“Do not think your handmaid a ne’er-do-well.”

The first reading continues the Year II first readings for weekdays that started yesterday which was the first day of ordinary time after the Christmas season.  We read further in Samuel (1 Sam 9-20) about the plight of Hannah who we already learned suffered shame, rebuke, and heartache because she had not yet become pregnant.  Today we hear of her silent pleading to the Lord in the temple.  The priest Eli sees her lips moving but hears no words so he rebukes her for being intoxicated.  She responds by meekly telling him that she is not drunk but miserable due to her childlessness.  Eli prays that the Lord will grant her a child which perks her up considerably.  Soon after she becomes pregnant and that child, who she promises to dedicate to the Lord, is named Samuel.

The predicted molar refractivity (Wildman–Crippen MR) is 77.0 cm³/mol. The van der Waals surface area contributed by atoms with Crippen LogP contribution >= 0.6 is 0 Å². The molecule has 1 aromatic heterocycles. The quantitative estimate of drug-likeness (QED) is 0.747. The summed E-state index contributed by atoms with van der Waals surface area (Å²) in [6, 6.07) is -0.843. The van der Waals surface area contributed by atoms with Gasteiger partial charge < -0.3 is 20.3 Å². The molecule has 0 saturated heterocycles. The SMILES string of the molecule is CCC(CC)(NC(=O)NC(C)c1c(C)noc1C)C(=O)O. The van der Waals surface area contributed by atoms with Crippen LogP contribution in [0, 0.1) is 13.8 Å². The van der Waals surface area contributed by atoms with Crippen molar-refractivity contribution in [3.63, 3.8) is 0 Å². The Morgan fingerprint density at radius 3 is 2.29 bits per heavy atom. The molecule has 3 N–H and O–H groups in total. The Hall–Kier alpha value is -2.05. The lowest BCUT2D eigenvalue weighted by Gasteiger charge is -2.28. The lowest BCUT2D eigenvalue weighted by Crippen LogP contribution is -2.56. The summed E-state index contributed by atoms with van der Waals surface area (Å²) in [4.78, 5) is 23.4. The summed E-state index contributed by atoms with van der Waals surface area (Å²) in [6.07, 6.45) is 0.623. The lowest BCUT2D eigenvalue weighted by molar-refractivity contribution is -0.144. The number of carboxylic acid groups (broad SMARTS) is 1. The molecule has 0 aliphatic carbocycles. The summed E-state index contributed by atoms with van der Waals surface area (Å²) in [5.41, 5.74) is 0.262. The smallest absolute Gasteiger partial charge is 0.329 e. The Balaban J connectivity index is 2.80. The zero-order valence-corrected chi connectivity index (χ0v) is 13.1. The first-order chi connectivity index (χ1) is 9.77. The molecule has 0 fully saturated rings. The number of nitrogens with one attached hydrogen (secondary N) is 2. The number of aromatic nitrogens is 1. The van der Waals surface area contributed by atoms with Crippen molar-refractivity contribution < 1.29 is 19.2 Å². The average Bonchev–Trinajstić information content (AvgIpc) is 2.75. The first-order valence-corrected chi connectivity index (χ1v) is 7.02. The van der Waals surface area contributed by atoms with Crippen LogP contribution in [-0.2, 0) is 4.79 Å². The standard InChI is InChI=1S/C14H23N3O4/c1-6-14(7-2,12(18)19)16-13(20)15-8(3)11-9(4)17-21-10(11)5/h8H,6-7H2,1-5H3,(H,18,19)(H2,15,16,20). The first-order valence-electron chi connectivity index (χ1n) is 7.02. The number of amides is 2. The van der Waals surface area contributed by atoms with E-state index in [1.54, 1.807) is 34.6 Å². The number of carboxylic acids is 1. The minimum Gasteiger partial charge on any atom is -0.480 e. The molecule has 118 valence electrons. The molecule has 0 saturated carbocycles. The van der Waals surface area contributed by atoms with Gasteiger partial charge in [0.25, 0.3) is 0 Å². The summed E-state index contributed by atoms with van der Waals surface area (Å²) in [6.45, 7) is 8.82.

Striking here is Hannah’s passive, submissive and, most of all, humble attitude toward this man who accuses her unjustly.  It would be easy to understand if she responded to Eli’s initial words with anger or dismissiveness.  He could have no idea of her sorrow yet he gives her grief for coming to the temple to pray.  Instead of showing compassion he treats her harshly.  Yet, she submits to this priest, telling him of her pain while explaining her actions, asking him not to think poorly of her (see the headline).  How Christlike to see such humility and gentleness in the face of anger and rebuke.  And, as it was with Jesus, this humble attitude leads to great things for Hannah.  She gains the favor of the priest who intercedes to God on her behalf.  Henceforth she delivers a son who eventually succeeds Eli as a great judge of the Chosen People and a prophet.  May we too learn that God works through our humble obedience to Him to turn any adversity, strife, anger, humiliation, or evil we endure into a greater good we could not have anticipated or effected.

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